A new analysis from the National College Attainment Network (NCAN) shows a significant recent decline in renewals of the Free Application for Federal Student Aid (FAFSA), as well as in new applications from high-school seniors. As of April 15, FAFSA renewals were down by 4.7 percent, compared to last year’s numbers, meaning that more than 350,000 returning students have declined to renew their FAFSA. In comparison, renewals were down just 2.3 percent as of February 29, signaling that the coronavirus pandemic has quickly stunted FAFSA completion.
Largest drop-off among lowest-income students
Calling the changes “deeply troubling” and potentially indicative of “students’ uncertainty about how, or whether, to continue on their postsecondary pathways in the fall,” NCAN said the decline has been especially sharp among returning students from the lowest-income families. Around 244,000 fewer students from families earning $25,000 or less annually have renewed their FAFSA for the 2020-21 cycle, amounting to a drop of more than 8 percent among students who would most benefit from receiving financial aid.
“FAFSA completion is a strong indicator of postsecondary enrollment, so we should carefully monitor FAFSA renewal as a predictor of emerging fall enrollment trends,” NCAN Executive Director Kim Cook said in a statement. June 30 is the deadline to complete the FAFSA for the upcoming school year.
Fewer high-school seniors completing FAFSA
NCAN also called attention to a dip in FAFSA completion among high school seniors, 52 percent of whom had completed a FAFSA by May 1. Education Week points out that “lower-poverty schools are down in FAFSA filings by more than 2 percent from this time last year, while the decline in high-poverty schools is more than 4 percent.”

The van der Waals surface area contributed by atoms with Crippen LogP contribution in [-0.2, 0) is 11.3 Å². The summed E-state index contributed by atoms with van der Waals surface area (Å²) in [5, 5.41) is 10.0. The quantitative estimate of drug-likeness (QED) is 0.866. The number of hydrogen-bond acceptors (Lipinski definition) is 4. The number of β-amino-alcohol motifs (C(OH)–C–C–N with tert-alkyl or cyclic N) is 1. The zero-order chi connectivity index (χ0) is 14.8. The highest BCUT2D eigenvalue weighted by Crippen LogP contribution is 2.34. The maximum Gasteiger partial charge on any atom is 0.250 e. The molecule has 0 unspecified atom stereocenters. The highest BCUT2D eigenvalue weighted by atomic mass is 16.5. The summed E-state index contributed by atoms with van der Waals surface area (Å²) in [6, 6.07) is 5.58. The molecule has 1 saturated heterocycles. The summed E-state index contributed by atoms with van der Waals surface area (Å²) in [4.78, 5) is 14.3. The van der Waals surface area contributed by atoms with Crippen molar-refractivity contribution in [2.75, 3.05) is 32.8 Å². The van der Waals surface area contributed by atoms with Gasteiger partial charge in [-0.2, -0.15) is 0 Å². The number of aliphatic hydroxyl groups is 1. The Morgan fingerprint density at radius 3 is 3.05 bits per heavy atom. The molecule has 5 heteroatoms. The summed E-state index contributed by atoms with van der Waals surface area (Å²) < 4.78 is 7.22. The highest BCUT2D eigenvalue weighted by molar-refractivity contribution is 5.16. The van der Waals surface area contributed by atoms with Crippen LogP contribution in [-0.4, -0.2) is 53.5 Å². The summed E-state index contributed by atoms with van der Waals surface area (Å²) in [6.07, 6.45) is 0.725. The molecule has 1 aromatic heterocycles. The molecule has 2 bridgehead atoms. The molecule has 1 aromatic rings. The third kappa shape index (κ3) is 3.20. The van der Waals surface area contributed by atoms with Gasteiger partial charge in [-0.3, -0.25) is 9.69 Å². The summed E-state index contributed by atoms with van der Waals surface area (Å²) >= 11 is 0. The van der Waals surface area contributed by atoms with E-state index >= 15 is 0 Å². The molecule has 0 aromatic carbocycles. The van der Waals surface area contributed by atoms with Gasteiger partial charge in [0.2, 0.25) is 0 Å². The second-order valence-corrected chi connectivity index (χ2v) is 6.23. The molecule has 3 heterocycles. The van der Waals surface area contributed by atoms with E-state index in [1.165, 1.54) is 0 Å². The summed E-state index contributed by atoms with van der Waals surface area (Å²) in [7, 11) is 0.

Amid school closures, many high school seniors have lost access to the counselors and events that facilitate FAFSA completion. Many families also are facing a new financial landscape or have delayed their tax filing to take advantage of the deadline extension, without realizing they can use past tax returns for the FAFSA. “The kick-the-can game with the federal tax deadline is intended to help, but typically low-income families will use that same information to complete the FAFSA form,” Anne Kress, the president of Northern Virginia Community College, told Education Week. “If they don’t file until July and they try to wait [for the tax information], they’re likely not going to complete that FAFSA form until very, very late.”
Education leaders are looking for ways to encourage students to submit the FAFSA, writes The 74. Former education secretary Arne Duncan recently partnered with the nonprofit Chiefs for Change to urge FAFSA completion, saying in a video that, even amid the pandemic, “we cannot allow this crisis to derail students’ educational progress.”
Chiefs for Change CEO Mike Magee echoed that sentiment, saying the organization is encouraging school district leaders to keep FAFSA completion a top priority. “In an environment where families’ economic situations are in many cases dramatically changing for the worse right now, making sure college is affordable for students is critical,” he said. Chiefs for Change, for instance, provided funding to help a North Carolina school district convert 75 school buses into mobile internet hot spots to enable a virtual financial aid event.